As part of the goal that the entire precinct be uniquely ‘Sydney’, we focused on using materials, in each building, that came from, or were inspired by the local landscape.
My co-director, HASSELL’s Glenn Scott, described the combined, end result well,
“While the three venues form a cohesive whole, we also wanted to create a unique identity for each, and this is achieved through the exterior and interior design – from the cool reflective nature of the ICC Convention, to the warmth of the ICC Exhibition, and the vibrant red of the ICC Theatre, each has its own unique but cohesive experience.”
ICC Sydney was highly significant on a team and personal front too.
It was 2011 when we first began to discuss the project, producing more than 80 different concepts before tender documents even came out.
The work itself continued to be hard and testing throughout the course of design; at times it was all-consuming with many late nights, and much family time sacrificed.
There was great reward too. For me, the incredible physical end result that is ICC Sydney, and the reaction of people who experience the precinct for the first time, are highlights.
Future convention and exhibition projects will reap the benefits of what was done in Sydney. Finding our way through the complexities of grand scale, big budget, multi-stakeholder and high profile projects such as this are how we progress our skills and thrust design forward.
We’ve already begun to utilise new ideas and techniques as we plan for the next generation of COEX buildings.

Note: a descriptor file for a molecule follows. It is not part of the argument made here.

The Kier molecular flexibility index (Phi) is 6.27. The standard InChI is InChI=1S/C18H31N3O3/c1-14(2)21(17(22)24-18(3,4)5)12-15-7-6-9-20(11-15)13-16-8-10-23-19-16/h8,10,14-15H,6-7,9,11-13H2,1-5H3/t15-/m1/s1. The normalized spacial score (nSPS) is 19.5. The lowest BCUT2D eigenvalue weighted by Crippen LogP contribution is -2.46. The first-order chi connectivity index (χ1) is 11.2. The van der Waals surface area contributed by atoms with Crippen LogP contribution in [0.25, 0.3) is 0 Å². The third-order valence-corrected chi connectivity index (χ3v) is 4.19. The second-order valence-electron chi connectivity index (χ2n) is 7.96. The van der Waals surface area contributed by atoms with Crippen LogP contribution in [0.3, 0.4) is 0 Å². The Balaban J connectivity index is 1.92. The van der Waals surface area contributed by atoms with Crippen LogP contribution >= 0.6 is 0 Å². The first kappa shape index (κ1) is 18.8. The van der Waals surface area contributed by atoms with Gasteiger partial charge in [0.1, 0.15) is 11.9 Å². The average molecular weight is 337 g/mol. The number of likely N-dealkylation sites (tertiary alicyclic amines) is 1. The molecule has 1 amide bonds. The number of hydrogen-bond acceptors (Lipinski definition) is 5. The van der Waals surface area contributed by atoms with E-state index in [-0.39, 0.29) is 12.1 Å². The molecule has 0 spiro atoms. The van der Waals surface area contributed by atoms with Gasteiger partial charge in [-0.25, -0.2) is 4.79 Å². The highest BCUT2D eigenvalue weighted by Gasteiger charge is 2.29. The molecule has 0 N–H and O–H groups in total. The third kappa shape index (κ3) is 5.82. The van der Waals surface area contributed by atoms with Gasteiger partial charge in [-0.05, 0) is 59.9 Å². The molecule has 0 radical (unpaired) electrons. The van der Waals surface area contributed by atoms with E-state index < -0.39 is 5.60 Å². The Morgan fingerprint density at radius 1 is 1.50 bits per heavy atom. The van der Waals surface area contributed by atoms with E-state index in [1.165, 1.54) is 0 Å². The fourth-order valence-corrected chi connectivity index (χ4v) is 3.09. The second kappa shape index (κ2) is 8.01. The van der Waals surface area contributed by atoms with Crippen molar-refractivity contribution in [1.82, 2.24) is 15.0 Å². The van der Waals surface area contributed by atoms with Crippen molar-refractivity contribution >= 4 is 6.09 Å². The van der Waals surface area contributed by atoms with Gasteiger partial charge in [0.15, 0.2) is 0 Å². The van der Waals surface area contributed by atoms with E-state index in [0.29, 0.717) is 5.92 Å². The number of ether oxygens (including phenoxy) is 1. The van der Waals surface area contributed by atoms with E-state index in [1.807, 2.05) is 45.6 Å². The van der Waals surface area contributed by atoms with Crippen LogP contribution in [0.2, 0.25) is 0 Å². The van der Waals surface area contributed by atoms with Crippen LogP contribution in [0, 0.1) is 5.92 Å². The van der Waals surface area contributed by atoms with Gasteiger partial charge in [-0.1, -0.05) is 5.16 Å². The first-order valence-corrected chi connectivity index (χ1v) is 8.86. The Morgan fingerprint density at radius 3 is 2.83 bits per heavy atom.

In Kuala Lumpur, Populous is designing new convention and exhibition buildings as part of Stage Two of the development of KL Sports City.
Construction, which will get underway after next year’s South East Asian Games, will create 8,000sqm of exhibition space, an 8,000 seat live music venue, a sport themed hotel and a sports hospital.
As in Sydney, one of Kuala Lumpur’s main objectives is that the whole precinct can be used seven days a week.
In the United States, we’re designing, together with local partner HMC Architects, the new LA Convention Centre.
Similarly to Sydney, Los Angeles offers a great climate, and a vibrant, culturally diverse local population to connect with. Again, we’re looking to merge inside and out, and to provide extensive space where residents can relax and play.
Just further south, we’re working on the 180 million USD expansion of the Anaheim Convention Centre.
Like its Sydney counterpart its design boasts impressive ballroom and outdoor event spaces, has a strong focus on sustainability, and draws inspiration from local waterways and nearby coastline.
What we do in the COEX space always aims to put a city on the map by designing a state-of-the-art venue that will thrill convention and exhibition participants.
What ICC Sydney confirmed is the importance of designing something that is special for a city’s general visitors and residents too, a project locals can buy into, and that makes lives better when complete.
Words by Richard Breslin, Populous
Photography by Guy Wilkinson